AMX Rapid Project Maker: So Easy an Editor Can do it

Cloud-based RPM helps dealers configure one-room commercial-oriented projects in less than an hour, ensures programming code is uniform across projects; plus, build new drivers in just a few minutes.

AMX Rapid Project Maker: So Easy an Editor Can do it
AMX Rapid Project Maker at ISE 2013: configure a one-room commercial project in just a few minutes.

Photos & Slideshow

Julie Jacobson · February 14, 2013

Proving at ISE 2013 that its new Rapid Project Maker (RPM) is super-simple to program, AMX gave non-technical editors the chance to program a modest boardroom system.

And some of them did it in less than 5 minutes (I was either too vain or too late to participate).

RPM represents an entirely new programming – scratch that, configuring – environment for AMX systems, helping to slash development time from days to hours.

There is an even bigger benefit to this new paradigm, though – the code for any given project is generated by the RPM software itself, not the programmer.

What this means is, “Every project uses the exact same AMX code,” says AMX product manager Justin Kennedy. “All projects look the same.”

This benefit won’t be lost on integration firms who recognize that every AMX (and other sophisticated integration) program differs from project to project and programmer to programmer. It can be darn near impossible to take over an existing project – whether that project was initiated by someone in the same company or a different one.


For more on the commercial market visit Commercial Integrator.

How many times has an integrator looked at a job and told the client, “The code is a mess. It would be easier to start from scratch.”?

In the case of RPM, “the dealer doesn’t get into the code,” Kennedy says.

Instead, all configuration is done through a Web-based user interface. In fact, the entire system is cloud-based, so multiple programmers from the company can access any given system, without having to wonder if it is the most current iteration.

If this new scheme seems limiting, it’s not, says Kennedy, who says RPM includes drivers for “thousands” of products used in boardrooms, conference rooms, classrooms and other single-room commercial venues.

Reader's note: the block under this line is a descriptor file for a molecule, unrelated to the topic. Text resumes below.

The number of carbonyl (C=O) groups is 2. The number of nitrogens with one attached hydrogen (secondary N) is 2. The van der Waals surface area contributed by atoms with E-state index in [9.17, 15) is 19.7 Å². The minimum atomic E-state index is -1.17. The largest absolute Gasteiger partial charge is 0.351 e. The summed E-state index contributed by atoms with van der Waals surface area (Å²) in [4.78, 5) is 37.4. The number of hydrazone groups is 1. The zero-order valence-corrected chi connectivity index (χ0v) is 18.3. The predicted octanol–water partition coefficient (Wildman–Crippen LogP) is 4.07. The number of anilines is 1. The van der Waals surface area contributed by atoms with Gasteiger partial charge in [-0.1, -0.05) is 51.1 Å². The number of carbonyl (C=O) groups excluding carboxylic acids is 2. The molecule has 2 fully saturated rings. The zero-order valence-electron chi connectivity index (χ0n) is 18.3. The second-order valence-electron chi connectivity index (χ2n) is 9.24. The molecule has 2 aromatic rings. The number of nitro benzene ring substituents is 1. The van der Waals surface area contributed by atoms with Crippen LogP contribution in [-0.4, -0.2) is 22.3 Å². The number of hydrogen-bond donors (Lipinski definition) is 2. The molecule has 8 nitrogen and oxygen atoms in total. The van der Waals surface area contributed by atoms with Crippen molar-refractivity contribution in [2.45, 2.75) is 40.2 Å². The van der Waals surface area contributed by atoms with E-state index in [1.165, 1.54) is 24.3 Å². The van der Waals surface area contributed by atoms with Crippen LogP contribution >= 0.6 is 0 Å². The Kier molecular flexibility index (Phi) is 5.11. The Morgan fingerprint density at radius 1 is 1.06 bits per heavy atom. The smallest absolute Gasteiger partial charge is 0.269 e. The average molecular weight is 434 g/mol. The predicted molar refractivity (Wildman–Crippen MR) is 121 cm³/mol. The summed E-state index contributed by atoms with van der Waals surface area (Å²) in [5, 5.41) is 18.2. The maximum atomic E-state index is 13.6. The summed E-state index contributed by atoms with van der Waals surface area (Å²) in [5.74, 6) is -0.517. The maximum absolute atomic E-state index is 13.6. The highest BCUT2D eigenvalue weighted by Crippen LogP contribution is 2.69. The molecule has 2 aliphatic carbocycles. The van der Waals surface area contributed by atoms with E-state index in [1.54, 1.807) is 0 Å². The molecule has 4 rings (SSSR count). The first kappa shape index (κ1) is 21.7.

“Standard rooms and functions are built in,” says Kennedy.

The system even provides preset macros for dealers to use as is, or to tweak … or not use at all.

Kennedy says that a single-room system that might take 30 to 40 hours to program in AMX’s NetLinx Studio environment could take less than an hour to configure with RPM.

Furthermore, RPM automatically generates wiring schematics and installation visuals that are so simple even the greenest of techs can hook up a system with little chance of errors.

Creating RPM was a “huge, massive project,” Kennedy says.

But that’s not all.

Simplest Driver Development Tool Ever

Although RPM already has drivers for thousands of devices for the applications it serves, new drivers can be added quickly, thanks to AMX’s new Driver Design tool.

“You can create a device driver in a few minutes,” says Marji Smith, who heads AMX’s driver development and product portfolio strategy.

The new tool supports two-way RS-232 and IP communications. Developers (manufacturers, dealers and AMX itself) can start with an existing driver and edit as needed, or else start from scratch.

Development is “just three easy steps,” Smith says: select the device type, pick the communications method, and configure the control functions.

Where control functions need to be added to the standard feature set, developers need only drop in the hex codes.

“You don’t have to worry about our format,” Smith says.

All the while, the Driver Design tool will tell you if any particular feature is RPM-compatible.

So easy an editor can do it?


  About the Author

Julie Jacobson, recipient of the 2014 CEA TechHome Leadership Award, is co-founder of EH Publishing, producer of CE Pro, Electronic House, Commercial Integrator, Security Sales and other leading technology publications. She currently spends most of her time writing for CE Pro in the areas of home automation, security, networked A/V and the business of home systems integration. Julie majored in Economics at the University of Michigan, spent a year abroad at Cambridge University, earned an MBA from the University of Texas at Austin, and has never taken a journalism class in her life. She's a washed-up Ultimate Frisbee player currently residing in Carlsbad, Calif. Email Julie at [email protected]

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